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Pock marked Mercury

26 October 2011

At www.physorg.com/print238753778.html we learn that NASAs Messenger spacecraft has discovered strange hollows on the surface of Mercury – at a variety of latitudes and longitudes. They range in size from 60 feet wide to over a mile across. As there is no atmosphere, as such, on Mercury, they could not have been moulded by wind or rain – so the thinking goes. So what carved the holes from the rocky crust that are up to 120 feet deep?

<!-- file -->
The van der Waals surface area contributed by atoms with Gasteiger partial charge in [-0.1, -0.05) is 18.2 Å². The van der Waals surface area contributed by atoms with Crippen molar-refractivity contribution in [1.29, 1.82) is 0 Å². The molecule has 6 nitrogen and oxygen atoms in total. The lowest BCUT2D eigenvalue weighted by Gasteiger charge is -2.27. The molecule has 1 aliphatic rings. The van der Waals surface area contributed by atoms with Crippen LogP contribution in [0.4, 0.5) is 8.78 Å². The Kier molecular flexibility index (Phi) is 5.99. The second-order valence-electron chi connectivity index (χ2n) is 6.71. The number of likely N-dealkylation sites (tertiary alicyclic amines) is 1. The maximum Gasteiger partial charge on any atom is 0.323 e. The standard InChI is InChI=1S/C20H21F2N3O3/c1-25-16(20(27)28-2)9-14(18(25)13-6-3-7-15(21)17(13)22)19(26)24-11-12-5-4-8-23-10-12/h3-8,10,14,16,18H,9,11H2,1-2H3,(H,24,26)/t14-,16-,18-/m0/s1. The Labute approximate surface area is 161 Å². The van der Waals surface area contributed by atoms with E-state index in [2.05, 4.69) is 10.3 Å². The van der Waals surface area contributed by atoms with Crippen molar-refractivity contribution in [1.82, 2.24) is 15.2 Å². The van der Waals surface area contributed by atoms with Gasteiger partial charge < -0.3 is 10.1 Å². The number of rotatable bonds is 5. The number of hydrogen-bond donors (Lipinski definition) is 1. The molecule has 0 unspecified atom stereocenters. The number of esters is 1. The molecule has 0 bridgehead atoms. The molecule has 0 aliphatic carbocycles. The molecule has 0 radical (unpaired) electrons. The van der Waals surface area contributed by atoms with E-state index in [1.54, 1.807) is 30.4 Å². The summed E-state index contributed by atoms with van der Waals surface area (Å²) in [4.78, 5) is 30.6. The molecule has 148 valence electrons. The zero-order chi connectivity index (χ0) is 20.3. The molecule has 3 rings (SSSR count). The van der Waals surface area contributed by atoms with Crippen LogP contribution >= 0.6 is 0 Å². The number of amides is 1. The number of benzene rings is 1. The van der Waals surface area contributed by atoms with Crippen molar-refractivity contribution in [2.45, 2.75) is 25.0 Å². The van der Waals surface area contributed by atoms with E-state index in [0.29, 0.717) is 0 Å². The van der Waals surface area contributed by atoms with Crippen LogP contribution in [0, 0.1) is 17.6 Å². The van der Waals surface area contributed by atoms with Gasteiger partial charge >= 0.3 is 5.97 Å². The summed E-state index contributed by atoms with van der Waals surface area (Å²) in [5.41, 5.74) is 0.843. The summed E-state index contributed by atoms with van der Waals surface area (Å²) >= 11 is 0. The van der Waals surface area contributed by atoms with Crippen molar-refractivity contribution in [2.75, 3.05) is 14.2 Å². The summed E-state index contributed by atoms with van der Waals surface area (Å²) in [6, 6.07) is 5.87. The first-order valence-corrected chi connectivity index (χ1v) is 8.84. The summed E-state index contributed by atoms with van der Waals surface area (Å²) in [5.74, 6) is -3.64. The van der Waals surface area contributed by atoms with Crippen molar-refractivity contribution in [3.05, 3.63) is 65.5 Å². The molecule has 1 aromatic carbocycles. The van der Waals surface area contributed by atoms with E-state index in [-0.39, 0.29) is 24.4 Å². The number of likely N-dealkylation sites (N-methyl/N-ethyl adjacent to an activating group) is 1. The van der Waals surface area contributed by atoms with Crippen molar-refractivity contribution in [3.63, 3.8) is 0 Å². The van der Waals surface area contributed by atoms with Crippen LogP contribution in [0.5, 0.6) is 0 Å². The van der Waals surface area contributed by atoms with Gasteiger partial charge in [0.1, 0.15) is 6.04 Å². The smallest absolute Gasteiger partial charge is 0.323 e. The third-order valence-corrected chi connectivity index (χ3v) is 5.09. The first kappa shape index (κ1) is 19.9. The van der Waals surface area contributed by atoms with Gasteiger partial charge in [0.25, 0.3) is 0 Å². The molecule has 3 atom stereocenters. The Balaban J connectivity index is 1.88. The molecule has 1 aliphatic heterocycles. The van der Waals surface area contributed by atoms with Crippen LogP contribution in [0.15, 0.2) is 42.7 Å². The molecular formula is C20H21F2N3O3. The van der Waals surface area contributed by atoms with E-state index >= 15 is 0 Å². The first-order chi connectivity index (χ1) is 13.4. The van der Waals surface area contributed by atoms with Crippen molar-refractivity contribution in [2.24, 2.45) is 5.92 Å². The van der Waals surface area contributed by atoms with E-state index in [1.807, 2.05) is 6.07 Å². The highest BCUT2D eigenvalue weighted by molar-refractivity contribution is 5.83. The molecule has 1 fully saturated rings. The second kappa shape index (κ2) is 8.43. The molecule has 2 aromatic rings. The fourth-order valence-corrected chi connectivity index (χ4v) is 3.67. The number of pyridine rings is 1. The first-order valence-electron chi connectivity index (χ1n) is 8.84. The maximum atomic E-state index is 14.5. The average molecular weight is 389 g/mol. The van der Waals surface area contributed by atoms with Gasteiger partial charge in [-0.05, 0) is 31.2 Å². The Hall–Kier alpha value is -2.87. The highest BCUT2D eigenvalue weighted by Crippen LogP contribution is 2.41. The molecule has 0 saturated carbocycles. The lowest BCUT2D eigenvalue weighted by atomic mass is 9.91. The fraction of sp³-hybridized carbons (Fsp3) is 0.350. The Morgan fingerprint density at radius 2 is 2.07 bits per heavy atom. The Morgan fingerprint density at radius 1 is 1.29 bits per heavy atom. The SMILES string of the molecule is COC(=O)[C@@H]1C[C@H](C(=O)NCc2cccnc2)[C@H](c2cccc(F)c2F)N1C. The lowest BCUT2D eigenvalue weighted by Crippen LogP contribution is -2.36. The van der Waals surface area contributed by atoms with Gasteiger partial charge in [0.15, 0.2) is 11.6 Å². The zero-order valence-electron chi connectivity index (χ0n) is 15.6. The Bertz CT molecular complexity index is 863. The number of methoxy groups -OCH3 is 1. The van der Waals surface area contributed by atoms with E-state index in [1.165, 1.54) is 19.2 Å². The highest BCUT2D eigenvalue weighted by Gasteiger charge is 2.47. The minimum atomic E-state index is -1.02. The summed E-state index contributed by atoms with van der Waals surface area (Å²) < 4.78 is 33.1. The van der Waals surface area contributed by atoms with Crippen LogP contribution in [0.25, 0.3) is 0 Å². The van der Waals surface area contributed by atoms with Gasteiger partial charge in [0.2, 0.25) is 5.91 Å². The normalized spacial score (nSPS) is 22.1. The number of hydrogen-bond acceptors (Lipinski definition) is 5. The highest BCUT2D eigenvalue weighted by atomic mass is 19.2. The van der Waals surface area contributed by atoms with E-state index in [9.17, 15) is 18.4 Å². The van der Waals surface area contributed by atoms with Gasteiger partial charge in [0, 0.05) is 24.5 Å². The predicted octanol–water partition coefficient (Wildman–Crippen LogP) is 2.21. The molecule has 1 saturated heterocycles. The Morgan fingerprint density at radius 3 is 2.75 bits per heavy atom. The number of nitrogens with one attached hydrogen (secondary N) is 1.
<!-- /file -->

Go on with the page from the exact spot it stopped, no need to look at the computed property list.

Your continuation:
At www.jpl.nasa.gov/news/news.cfm?release=2011-331&cid=release_2011-331 it is confirmed the Elenin comet has emerged from behind the Sun – in pieces. They will continue on the former comet track and presumably make their way back out to the further reaches of the solar system – but why did the comet break up? NASA is a bit shy on this but you can read the EU version at the Thunderbolts blog – forum section. The question is, did the comet behave in a way unexpected as far as consensus science is concerned – or can the consensus theory on comets and trajectories adequately make a comprehensible explanation for Elenin's behaviour. It seems the EU attitude has been consistent all the way along – it is NASA that has not explained why Elenin flared up late last year and gave rise to the expectation of a giant comet approaching, rather than what was in effect a bit of a minnow. Do other comets flare up such a long way out – when first noticed by astronomers? This does not mean EU theory is necessary correct in all its details … but it does make you wonder.

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